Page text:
The easiest way to go about this is to prioritize where you want your money to go. Whatever your most important goal is – whether it’s the house payment, saving, or philanthropy – put it at the top of your list. After that, simply work your way down in importance. This way, the items that mean the most to you will be taken care of first, and the things that mean less to you may get cut out or trimmed. Once you have your order of importance figured out, automate what you can: have your house payment made automatically, direct your planned amount of money to go to a savings account or investment account monthly, with no additional action required, or set up an auto-pay for your donations. Your system will make sure your money goes in the places you deem most important and leaves you to spend what is left however you like.

How do we get there? There are varying guidelines as to what percentage of your income you should be saving each month, and the estimates usually range from 15 to 25% or more. Your financial advisor can help you figure out the right number for you, as there are factors like age, current savings, and living expenses that come into play. The goal is to find a balance. You don’t want to spend all your money today and struggle in the future, but you also do not want to save every dime when the future is not promised. If you feel you should be increasing the percentage you save but are intimidated about doing it, make incremental changes. For example, if you are currently saving 10% but would like to get to 15%, try bumping up your savings by 1% every quarter. If you can go all the way at once and set aside the additional five percent right away, go for it. But even if you can’t, don’t let that deter you. Baby steps are steps, too, and taking them will likely contribute to where you want to be.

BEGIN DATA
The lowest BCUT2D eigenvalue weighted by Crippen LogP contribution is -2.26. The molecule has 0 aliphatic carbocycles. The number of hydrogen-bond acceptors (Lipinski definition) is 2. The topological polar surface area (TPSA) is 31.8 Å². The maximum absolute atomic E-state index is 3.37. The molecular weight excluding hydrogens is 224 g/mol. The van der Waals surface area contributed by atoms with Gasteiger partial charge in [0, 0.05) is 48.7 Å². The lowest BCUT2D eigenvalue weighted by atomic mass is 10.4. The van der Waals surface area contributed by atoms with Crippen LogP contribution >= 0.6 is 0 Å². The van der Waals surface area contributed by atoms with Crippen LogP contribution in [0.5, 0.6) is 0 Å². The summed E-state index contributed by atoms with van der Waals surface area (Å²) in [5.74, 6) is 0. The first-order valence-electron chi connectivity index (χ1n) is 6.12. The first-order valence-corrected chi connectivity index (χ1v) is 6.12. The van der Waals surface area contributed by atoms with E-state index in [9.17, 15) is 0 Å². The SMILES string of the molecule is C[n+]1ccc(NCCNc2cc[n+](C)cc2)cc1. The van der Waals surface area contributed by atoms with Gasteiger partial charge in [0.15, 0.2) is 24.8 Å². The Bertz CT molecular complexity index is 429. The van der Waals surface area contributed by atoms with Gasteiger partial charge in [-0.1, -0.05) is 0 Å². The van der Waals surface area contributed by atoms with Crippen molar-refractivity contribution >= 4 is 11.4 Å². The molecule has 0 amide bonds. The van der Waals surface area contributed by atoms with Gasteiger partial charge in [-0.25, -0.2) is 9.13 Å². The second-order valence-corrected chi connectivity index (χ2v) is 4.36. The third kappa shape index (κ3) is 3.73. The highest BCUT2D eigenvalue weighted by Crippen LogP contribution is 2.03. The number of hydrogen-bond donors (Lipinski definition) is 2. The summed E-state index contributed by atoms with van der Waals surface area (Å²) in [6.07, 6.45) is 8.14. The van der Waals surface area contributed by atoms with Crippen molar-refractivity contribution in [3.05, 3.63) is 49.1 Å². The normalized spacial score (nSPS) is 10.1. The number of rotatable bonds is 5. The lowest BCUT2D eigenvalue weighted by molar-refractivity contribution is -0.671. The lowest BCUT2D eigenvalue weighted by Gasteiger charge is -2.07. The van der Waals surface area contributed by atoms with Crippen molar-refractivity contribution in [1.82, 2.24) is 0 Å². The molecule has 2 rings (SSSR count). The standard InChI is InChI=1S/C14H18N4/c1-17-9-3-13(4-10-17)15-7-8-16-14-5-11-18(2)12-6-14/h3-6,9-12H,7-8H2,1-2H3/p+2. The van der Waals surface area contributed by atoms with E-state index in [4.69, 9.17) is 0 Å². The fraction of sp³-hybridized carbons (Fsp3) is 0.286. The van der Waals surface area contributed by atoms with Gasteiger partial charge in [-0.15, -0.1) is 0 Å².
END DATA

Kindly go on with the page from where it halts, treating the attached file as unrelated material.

Everyday life is a series of decisions between what is best right now and what is best in the future. Finances are no different. It is good to remember that the present and future well-being do not have to fight each other and that it is possible to find a balance between what is best both today and in the future. But for that, we need to be attentive to what we are doing and “take control” of our lives.

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  1. Pompian, M. (2017, September 21). How to help clients overcome self-control bias. Retrieved May 12, 2021, from https://www.morningstar.com/articles/832959/how-to-help-clients-overcome-self-control-bias